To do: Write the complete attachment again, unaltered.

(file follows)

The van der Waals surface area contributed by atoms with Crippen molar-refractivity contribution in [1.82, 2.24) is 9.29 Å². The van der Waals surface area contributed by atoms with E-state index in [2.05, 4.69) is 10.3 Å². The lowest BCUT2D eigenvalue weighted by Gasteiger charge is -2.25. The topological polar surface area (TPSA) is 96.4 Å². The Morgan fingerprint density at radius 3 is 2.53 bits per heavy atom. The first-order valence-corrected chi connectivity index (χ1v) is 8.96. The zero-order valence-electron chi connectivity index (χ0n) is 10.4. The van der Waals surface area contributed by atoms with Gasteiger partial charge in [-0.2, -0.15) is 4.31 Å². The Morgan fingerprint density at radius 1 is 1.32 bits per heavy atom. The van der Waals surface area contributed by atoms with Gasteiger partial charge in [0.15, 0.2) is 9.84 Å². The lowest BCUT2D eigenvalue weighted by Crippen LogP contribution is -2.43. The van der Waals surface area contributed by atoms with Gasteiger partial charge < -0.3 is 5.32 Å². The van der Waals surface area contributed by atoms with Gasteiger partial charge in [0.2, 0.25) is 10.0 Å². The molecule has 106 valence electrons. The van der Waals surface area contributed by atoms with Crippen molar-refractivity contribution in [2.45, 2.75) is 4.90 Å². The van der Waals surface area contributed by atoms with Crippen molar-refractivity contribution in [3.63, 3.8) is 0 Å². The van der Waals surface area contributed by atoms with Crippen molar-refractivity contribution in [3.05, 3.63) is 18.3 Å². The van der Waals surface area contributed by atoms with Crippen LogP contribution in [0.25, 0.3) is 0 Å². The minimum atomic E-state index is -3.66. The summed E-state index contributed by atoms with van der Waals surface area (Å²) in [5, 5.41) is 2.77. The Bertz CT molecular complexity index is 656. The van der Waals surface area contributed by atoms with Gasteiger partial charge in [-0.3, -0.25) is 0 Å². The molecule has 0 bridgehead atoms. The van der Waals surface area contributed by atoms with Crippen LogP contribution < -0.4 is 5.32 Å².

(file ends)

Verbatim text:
The van der Waals surface area contributed by atoms with Crippen molar-refractivity contribution in [1.82, 2.24) is 9.29 Å². The van der Waals surface area contributed by atoms with E-state index in [2.05, 4.69) is 10.3 Å². The lowest BCUT2D eigenvalue weighted by Gasteiger charge is -2.25. The topological polar surface area (TPSA) is 96.4 Å². The Morgan fingerprint density at radius 3 is 2.53 bits per heavy atom. The first-order valence-corrected chi connectivity index (χ1v) is 8.96. The zero-order valence-electron chi connectivity index (χ0n) is 10.4. The van der Waals surface area contributed by atoms with Gasteiger partial charge in [-0.2, -0.15) is 4.31 Å². The Morgan fingerprint density at radius 1 is 1.32 bits per heavy atom. The van der Waals surface area contributed by atoms with Gasteiger partial charge in [0.15, 0.2) is 9.84 Å². The lowest BCUT2D eigenvalue weighted by Crippen LogP contribution is -2.43. The van der Waals surface area contributed by atoms with Gasteiger partial charge < -0.3 is 5.32 Å². The van der Waals surface area contributed by atoms with Gasteiger partial charge in [0.2, 0.25) is 10.0 Å². The molecule has 106 valence electrons. The van der Waals surface area contributed by atoms with Crippen molar-refractivity contribution in [2.45, 2.75) is 4.90 Å². The van der Waals surface area contributed by atoms with Crippen molar-refractivity contribution in [3.63, 3.8) is 0 Å². The van der Waals surface area contributed by atoms with Crippen molar-refractivity contribution in [3.05, 3.63) is 18.3 Å². The van der Waals surface area contributed by atoms with Crippen LogP contribution in [0.25, 0.3) is 0 Å². The minimum atomic E-state index is -3.66. The summed E-state index contributed by atoms with van der Waals surface area (Å²) in [5, 5.41) is 2.77. The Bertz CT molecular complexity index is 656. The van der Waals surface area contributed by atoms with Gasteiger partial charge in [-0.3, -0.25) is 0 Å². The molecule has 0 bridgehead atoms. The van der Waals surface area contributed by atoms with Crippen LogP contribution < -0.4 is 5.32 Å².